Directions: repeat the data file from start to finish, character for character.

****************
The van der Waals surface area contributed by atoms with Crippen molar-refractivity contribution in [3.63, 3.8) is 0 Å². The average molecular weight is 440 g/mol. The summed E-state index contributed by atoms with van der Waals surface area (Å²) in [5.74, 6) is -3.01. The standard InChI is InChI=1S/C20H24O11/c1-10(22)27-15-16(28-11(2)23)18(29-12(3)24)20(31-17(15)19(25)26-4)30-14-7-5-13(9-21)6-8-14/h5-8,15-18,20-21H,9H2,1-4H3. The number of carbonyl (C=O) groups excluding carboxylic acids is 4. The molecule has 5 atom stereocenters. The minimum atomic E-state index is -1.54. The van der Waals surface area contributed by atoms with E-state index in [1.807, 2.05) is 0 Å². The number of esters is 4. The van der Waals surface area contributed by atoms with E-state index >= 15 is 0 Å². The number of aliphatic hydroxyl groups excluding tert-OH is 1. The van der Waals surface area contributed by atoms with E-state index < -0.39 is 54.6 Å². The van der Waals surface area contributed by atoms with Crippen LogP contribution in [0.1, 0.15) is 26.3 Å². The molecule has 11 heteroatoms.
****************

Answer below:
The van der Waals surface area contributed by atoms with Crippen molar-refractivity contribution in [3.63, 3.8) is 0 Å². The average molecular weight is 440 g/mol. The summed E-state index contributed by atoms with van der Waals surface area (Å²) in [5.74, 6) is -3.01. The standard InChI is InChI=1S/C20H24O11/c1-10(22)27-15-16(28-11(2)23)18(29-12(3)24)20(31-17(15)19(25)26-4)30-14-7-5-13(9-21)6-8-14/h5-8,15-18,20-21H,9H2,1-4H3. The number of carbonyl (C=O) groups excluding carboxylic acids is 4. The molecule has 5 atom stereocenters. The minimum atomic E-state index is -1.54. The van der Waals surface area contributed by atoms with E-state index in [1.807, 2.05) is 0 Å². The number of esters is 4. The van der Waals surface area contributed by atoms with E-state index >= 15 is 0 Å². The number of aliphatic hydroxyl groups excluding tert-OH is 1. The van der Waals surface area contributed by atoms with E-state index < -0.39 is 54.6 Å². The van der Waals surface area contributed by atoms with Crippen LogP contribution in [0.1, 0.15) is 26.3 Å². The molecule has 11 heteroatoms.